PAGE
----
Many parents avoid giving their children milk when they have a respiratory infection or if they have asthma. If you do this, you’re not alone. The old wives’ tale that drinking milk triggers excess mucus has persisted for centuries. However, research shows that drinking milk does not actually impact mucus production, and that it actually plays a beneficial role in children’s diets.
Where Did the Myth Originate?
The myth of the link between milk consumption and mucus production can be traced back to 12th century Jewish philosopher Moses Maimonides, who wrote that milk causes a “stuffing in the head.” This concept has held on for centuries, and was even published in the 2011 edition of Dr. Spock’s Baby and Childcare.
One survey of 300 American parents from 2004, published in The Pediatric Forum, found that 59% of respondents believed milk increases mucus production, 20% weren’t sure and 22% asserted it does not.
What the Research Shows
A 2012 study by the BC Children’s Hospital states that “studies have not been able to provide a definitive link” between milk and increased mucus production, and that “milk should not be eliminated or restricted.”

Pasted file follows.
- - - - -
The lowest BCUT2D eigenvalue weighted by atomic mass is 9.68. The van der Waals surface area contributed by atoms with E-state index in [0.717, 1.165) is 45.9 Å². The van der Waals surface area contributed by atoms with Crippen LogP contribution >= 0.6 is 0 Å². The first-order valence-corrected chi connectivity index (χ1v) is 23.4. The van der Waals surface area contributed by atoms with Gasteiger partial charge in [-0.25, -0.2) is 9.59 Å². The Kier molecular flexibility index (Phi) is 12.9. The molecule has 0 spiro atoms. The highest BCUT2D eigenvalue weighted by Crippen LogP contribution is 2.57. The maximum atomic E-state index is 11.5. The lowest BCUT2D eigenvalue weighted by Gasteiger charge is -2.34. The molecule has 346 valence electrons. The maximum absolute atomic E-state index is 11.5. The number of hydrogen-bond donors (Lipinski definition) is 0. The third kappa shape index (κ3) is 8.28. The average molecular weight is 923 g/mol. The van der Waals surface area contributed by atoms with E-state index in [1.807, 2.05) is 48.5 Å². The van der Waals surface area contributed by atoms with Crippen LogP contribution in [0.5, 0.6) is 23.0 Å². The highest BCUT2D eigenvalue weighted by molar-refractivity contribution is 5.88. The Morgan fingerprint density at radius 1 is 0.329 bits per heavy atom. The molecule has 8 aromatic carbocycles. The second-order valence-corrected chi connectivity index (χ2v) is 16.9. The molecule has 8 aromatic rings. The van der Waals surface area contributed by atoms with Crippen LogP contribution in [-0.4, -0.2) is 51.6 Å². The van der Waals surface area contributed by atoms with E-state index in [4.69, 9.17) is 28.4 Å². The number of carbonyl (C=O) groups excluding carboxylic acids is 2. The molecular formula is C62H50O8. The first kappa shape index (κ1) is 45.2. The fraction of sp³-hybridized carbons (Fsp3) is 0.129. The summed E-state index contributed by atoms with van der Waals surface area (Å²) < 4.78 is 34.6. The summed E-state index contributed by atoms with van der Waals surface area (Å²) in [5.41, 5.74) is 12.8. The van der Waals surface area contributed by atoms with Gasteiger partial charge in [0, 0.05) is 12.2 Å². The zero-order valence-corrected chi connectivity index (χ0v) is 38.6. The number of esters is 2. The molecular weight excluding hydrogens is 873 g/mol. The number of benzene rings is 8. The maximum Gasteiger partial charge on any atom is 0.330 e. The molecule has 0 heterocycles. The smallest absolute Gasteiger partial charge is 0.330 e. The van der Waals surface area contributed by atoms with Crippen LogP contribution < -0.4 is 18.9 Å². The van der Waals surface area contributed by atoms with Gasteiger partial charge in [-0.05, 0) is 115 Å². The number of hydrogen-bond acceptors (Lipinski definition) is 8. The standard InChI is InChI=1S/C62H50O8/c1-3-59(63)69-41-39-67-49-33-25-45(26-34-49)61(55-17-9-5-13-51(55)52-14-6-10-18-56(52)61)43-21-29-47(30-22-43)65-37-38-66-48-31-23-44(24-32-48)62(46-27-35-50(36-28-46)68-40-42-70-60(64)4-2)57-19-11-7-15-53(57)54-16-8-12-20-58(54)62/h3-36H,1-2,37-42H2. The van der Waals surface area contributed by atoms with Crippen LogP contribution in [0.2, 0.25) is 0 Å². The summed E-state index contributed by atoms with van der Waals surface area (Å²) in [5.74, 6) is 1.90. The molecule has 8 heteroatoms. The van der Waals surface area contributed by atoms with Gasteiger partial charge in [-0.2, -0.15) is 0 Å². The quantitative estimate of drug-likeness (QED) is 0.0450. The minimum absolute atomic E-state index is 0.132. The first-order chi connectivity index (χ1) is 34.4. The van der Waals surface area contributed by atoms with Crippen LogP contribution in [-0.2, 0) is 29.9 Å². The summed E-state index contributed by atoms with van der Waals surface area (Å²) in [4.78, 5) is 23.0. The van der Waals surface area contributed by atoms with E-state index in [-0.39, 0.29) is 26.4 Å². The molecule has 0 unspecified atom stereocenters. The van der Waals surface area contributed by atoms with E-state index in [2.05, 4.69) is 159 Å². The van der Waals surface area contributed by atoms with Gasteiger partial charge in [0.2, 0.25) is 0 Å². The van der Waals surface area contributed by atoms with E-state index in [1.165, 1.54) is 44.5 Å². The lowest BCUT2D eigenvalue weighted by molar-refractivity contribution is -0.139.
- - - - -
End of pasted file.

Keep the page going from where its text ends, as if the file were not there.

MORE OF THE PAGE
Dr. Ian Balfour-Lynn, a respiratory specialist from the Royal Brompton Hospital in London, confirms: “Milk does not cause lots of extra mucus to be produced when someone has a cold or any chest disease, including asthma. Milk is an important source of calcium, vitamins and calories in the young. It should not be avoided.”
So next time you’re visiting the Downtown Phoenix Farmers Market, make sure you show support for your local dairy farmers.
How Come It Feels Like Milk Causes More Mucus?
On top of this being a commonly held perception, many people believe it to be true because they feel as though they’ve experienced it themselves. So if it’s not actually mucus, what is it?
In essence, milk is fat dissolved in water; the sensation of a coating in the mouth after drinking milk is simply the result of your oral enzymes interacting with the milk.
According to Dr. Balfour-Lynn, “The mucins in the mouth appear to cause emulsions to form aggregates, which means the volume increases and it gets stickier. It is likely what some people feel in their throats, which they mistakenly believe is extra mucus.”
For more information about the relationship between milk intake and mucus production or to schedule an appointment, call the experts at Arizona Desert ENT Specialists today.